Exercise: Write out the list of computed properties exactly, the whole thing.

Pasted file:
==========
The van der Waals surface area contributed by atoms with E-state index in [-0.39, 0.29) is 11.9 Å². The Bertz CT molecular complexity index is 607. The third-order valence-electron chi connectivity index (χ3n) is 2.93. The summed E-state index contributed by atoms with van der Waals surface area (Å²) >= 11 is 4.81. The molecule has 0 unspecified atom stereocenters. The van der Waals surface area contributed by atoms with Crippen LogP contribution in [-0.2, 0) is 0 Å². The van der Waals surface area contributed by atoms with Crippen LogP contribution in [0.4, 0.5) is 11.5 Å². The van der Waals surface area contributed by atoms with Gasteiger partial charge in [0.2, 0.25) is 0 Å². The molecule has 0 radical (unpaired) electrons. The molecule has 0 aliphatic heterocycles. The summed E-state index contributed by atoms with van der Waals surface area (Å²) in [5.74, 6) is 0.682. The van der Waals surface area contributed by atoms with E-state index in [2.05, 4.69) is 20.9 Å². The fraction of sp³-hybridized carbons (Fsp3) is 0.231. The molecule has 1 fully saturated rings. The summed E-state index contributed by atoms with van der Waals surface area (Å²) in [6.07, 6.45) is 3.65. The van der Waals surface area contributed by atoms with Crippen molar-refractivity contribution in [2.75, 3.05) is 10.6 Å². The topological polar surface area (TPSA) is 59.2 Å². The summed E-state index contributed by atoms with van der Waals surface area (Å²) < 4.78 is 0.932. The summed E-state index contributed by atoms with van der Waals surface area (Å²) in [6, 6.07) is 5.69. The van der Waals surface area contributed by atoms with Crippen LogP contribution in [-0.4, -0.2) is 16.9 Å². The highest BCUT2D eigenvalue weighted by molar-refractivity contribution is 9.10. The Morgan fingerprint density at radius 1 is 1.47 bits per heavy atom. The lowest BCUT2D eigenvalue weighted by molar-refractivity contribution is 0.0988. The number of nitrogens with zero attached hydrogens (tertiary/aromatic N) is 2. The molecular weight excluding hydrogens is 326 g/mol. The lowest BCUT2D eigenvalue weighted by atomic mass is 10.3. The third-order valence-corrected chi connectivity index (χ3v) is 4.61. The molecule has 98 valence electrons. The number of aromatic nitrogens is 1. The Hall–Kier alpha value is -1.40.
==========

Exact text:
The van der Waals surface area contributed by atoms with E-state index in [-0.39, 0.29) is 11.9 Å². The Bertz CT molecular complexity index is 607. The third-order valence-electron chi connectivity index (χ3n) is 2.93. The summed E-state index contributed by atoms with van der Waals surface area (Å²) >= 11 is 4.81. The molecule has 0 unspecified atom stereocenters. The van der Waals surface area contributed by atoms with Crippen LogP contribution in [-0.2, 0) is 0 Å². The van der Waals surface area contributed by atoms with Crippen LogP contribution in [0.4, 0.5) is 11.5 Å². The van der Waals surface area contributed by atoms with Gasteiger partial charge in [0.2, 0.25) is 0 Å². The molecule has 0 radical (unpaired) electrons. The molecule has 0 aliphatic heterocycles. The summed E-state index contributed by atoms with van der Waals surface area (Å²) in [5.74, 6) is 0.682. The van der Waals surface area contributed by atoms with E-state index in [2.05, 4.69) is 20.9 Å². The fraction of sp³-hybridized carbons (Fsp3) is 0.231. The molecule has 1 fully saturated rings. The summed E-state index contributed by atoms with van der Waals surface area (Å²) in [6.07, 6.45) is 3.65. The van der Waals surface area contributed by atoms with Crippen molar-refractivity contribution in [2.75, 3.05) is 10.6 Å². The topological polar surface area (TPSA) is 59.2 Å². The summed E-state index contributed by atoms with van der Waals surface area (Å²) < 4.78 is 0.932. The summed E-state index contributed by atoms with van der Waals surface area (Å²) in [6, 6.07) is 5.69. The van der Waals surface area contributed by atoms with Crippen LogP contribution in [-0.4, -0.2) is 16.9 Å². The highest BCUT2D eigenvalue weighted by molar-refractivity contribution is 9.10. The Morgan fingerprint density at radius 1 is 1.47 bits per heavy atom. The lowest BCUT2D eigenvalue weighted by molar-refractivity contribution is 0.0988. The number of nitrogens with zero attached hydrogens (tertiary/aromatic N) is 2. The molecular weight excluding hydrogens is 326 g/mol. The lowest BCUT2D eigenvalue weighted by atomic mass is 10.3. The third-order valence-corrected chi connectivity index (χ3v) is 4.61. The molecule has 98 valence electrons. The number of aromatic nitrogens is 1. The Hall–Kier alpha value is -1.40.